Introduction Childhood overweight and obesity is prevalent in the first 5 years of life, and can result in significant health and economic consequences over the lifetime. The outcomes currently measured and reported in randomised controlled trials of early childhood obesity prevention interventions to reduce this burden of obesity are heterogeneous, and measured in a variety of ways. This variability limits the comparability of findings between studies, and contributes to research waste. This protocol presents the methodology for the development of two core outcome sets (COS) for obesity prevention interventions in children aged from 1 to 5 years from a singular development process: (1) a COS for interventions targeting physical activity and sedentary behaviour and (2) a COS for interventions targeting child feeding and dietary intake. Core outcomes related to physical activity and sedentary behaviour in children aged ≤1 year will also be identified to complement an existing COS for early feeding interventions, and provide a broader set of core outcomes in this age range. This will result in a suite of COS useful for measuring and reporting outcomes in early childhood obesity prevention studies, including multicomponent interventions.
Methods and analysis Development of the COS will follow international best practice guidelines. A scoping review of trial registries will identify commonly reported outcomes and associated measurement instruments. Key stakeholders involved in obesity prevention, including policy-makers/funders, parents, researchers, health practitioners and community and organisational stakeholders will participate in an e-Delphi study and consensus meeting regarding inclusion of outcomes in the COS. Finally, recommended outcome measure instruments will be identified through literature review and group consensus.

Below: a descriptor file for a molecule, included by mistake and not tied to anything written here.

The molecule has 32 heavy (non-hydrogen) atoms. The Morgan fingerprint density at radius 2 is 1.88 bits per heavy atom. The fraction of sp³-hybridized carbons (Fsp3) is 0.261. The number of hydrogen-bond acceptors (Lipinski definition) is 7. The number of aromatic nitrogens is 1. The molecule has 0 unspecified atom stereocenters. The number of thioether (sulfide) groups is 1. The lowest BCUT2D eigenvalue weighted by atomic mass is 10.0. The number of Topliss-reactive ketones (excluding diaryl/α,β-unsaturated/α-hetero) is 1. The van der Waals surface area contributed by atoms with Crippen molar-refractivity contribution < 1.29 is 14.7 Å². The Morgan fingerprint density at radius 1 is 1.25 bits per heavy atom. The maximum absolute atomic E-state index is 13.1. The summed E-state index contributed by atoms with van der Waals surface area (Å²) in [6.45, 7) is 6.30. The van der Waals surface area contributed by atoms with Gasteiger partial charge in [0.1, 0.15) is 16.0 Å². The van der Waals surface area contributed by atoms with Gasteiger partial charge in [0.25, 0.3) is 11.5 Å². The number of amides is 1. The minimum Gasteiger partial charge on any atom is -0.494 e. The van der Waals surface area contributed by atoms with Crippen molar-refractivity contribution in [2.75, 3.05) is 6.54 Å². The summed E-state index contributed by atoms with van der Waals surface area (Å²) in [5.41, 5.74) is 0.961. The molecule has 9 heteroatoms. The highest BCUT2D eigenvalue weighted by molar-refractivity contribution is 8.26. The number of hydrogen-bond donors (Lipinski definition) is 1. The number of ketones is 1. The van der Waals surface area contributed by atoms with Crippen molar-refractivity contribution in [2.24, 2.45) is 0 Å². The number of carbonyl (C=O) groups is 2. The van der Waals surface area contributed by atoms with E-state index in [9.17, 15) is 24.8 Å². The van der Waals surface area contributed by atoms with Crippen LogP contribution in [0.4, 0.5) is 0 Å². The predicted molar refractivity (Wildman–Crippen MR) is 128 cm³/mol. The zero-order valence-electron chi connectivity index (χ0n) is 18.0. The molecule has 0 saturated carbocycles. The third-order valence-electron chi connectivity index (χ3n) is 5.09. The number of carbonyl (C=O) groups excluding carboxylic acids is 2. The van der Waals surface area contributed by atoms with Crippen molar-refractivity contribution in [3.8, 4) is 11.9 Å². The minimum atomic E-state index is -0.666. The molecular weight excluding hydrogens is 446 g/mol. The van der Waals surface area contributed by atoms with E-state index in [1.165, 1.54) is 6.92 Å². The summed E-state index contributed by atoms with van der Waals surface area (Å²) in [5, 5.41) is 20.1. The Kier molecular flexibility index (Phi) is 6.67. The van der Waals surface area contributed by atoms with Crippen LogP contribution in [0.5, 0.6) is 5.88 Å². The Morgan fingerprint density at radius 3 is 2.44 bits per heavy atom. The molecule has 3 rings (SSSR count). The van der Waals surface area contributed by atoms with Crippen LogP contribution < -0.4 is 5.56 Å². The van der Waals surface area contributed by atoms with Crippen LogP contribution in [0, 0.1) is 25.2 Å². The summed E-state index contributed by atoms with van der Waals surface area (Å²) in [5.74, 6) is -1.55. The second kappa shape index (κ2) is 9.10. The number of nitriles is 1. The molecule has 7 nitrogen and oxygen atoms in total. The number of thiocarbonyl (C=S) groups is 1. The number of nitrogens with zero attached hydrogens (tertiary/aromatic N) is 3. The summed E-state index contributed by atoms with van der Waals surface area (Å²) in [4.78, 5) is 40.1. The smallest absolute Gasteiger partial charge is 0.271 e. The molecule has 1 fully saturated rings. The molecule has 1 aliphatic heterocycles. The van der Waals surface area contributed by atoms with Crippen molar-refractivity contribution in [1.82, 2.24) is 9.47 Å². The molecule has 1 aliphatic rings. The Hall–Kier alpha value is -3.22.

Ethics and dissemination Deakin University Human Research Ethics Committee (HEAG-H 231_2020). The COS will be disseminated through peer-reviewed publications and engagement with key stakeholders.
- Community child health
- Preventive medicine
- public health
This is an open access article distributed in accordance with the Creative Commons Attribution Non Commercial (CC BY-NC 4.0) license, which permits others to distribute, remix, adapt, build upon this work non-commercially, and license their derivative works on different terms, provided the original work is properly cited, appropriate credit is given, any changes made indicated, and the use is non-commercial. See: http://creativecommons.org/licenses/by-nc/4.0/.
Statistics from Altmetric.com
If you wish to reuse any or all of this article please use the link below which will take you to the Copyright Clearance Center’s RightsLink service. You will be able to get a quick price and instant permission to reuse the content in many different ways.
Twitter @Vicki_BBB, @LeneSeidler
Contributors VB conceived the study, with significant input from all authors. VB, MS, MT, KEH, RB, DZ, ALS and KM-S will be involved in data acquisition, analysis and interpretation of data and will provide technical and administrative support. RG, RT, KDH, KM-S and MM will be involved in data analysis and interpretation, and will provide expert oversight of all aspects of the project. VB drafted the manuscript. All authors critically revised the manuscript and provided expert analysis. All authors have read and approved the manuscript.
Funding VB is supported by an Alfred Deakin Postdoctoral Research Fellowship. VB, MT, KEH, RB, DZ and ALS are researchers with the Centre for Research Excellence in the Early Prevention of Obesity in Childhood (CRE EPOCH, APPID1101675). KM-S receives support from a Health Research Board Applying Research into Policy and Practice Award (HRB-ARPP-A-2018-011).
Competing interests None declared.
Patient and public involvement Patients and/or the public were involved in the design, or conduct, or reporting, or dissemination plans of this research. Refer to the Methods section for further details.
Provenance and peer review Not commissioned; externally peer reviewed.